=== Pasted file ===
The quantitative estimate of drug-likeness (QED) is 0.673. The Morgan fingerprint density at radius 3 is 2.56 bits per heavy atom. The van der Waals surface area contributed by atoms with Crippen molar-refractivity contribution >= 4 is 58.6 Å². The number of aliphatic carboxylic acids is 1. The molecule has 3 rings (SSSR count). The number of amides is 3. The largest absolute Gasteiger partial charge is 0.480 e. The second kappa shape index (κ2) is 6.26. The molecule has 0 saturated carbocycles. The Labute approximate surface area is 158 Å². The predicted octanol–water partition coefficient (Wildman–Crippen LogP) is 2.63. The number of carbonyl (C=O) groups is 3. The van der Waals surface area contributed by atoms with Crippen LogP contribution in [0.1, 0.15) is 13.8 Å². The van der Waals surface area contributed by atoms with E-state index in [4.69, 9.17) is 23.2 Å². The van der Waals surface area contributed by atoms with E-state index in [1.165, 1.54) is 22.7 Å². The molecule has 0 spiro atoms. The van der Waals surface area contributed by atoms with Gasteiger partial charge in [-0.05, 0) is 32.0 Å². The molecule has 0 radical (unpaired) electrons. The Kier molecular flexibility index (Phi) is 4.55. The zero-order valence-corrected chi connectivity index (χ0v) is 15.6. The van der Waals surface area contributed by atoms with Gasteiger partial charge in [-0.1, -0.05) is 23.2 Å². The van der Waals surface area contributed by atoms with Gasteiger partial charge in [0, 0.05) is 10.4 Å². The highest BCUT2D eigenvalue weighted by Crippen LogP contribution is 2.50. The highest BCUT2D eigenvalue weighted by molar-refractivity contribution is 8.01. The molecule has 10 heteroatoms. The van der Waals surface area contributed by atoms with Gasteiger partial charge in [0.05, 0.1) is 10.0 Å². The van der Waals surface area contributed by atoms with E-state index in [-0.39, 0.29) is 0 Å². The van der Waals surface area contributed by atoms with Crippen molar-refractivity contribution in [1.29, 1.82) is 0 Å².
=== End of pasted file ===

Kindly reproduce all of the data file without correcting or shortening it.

The quantitative estimate of drug-likeness (QED) is 0.673. The Morgan fingerprint density at radius 3 is 2.56 bits per heavy atom. The van der Waals surface area contributed by atoms with Crippen molar-refractivity contribution >= 4 is 58.6 Å². The number of aliphatic carboxylic acids is 1. The molecule has 3 rings (SSSR count). The number of amides is 3. The largest absolute Gasteiger partial charge is 0.480 e. The second kappa shape index (κ2) is 6.26. The molecule has 0 saturated carbocycles. The Labute approximate surface area is 158 Å². The predicted octanol–water partition coefficient (Wildman–Crippen LogP) is 2.63. The number of carbonyl (C=O) groups is 3. The van der Waals surface area contributed by atoms with Crippen LogP contribution in [0.1, 0.15) is 13.8 Å². The van der Waals surface area contributed by atoms with E-state index in [4.69, 9.17) is 23.2 Å². The van der Waals surface area contributed by atoms with E-state index in [1.165, 1.54) is 22.7 Å². The molecule has 0 spiro atoms. The van der Waals surface area contributed by atoms with Gasteiger partial charge in [-0.05, 0) is 32.0 Å². The molecule has 0 radical (unpaired) electrons. The Kier molecular flexibility index (Phi) is 4.55. The zero-order valence-corrected chi connectivity index (χ0v) is 15.6. The van der Waals surface area contributed by atoms with Gasteiger partial charge in [-0.1, -0.05) is 23.2 Å². The van der Waals surface area contributed by atoms with Gasteiger partial charge in [0, 0.05) is 10.4 Å². The highest BCUT2D eigenvalue weighted by Crippen LogP contribution is 2.50. The highest BCUT2D eigenvalue weighted by molar-refractivity contribution is 8.01. The molecule has 10 heteroatoms. The van der Waals surface area contributed by atoms with Gasteiger partial charge in [0.05, 0.1) is 10.0 Å². The van der Waals surface area contributed by atoms with E-state index in [-0.39, 0.29) is 0 Å². The van der Waals surface area contributed by atoms with Crippen molar-refractivity contribution in [1.29, 1.82) is 0 Å².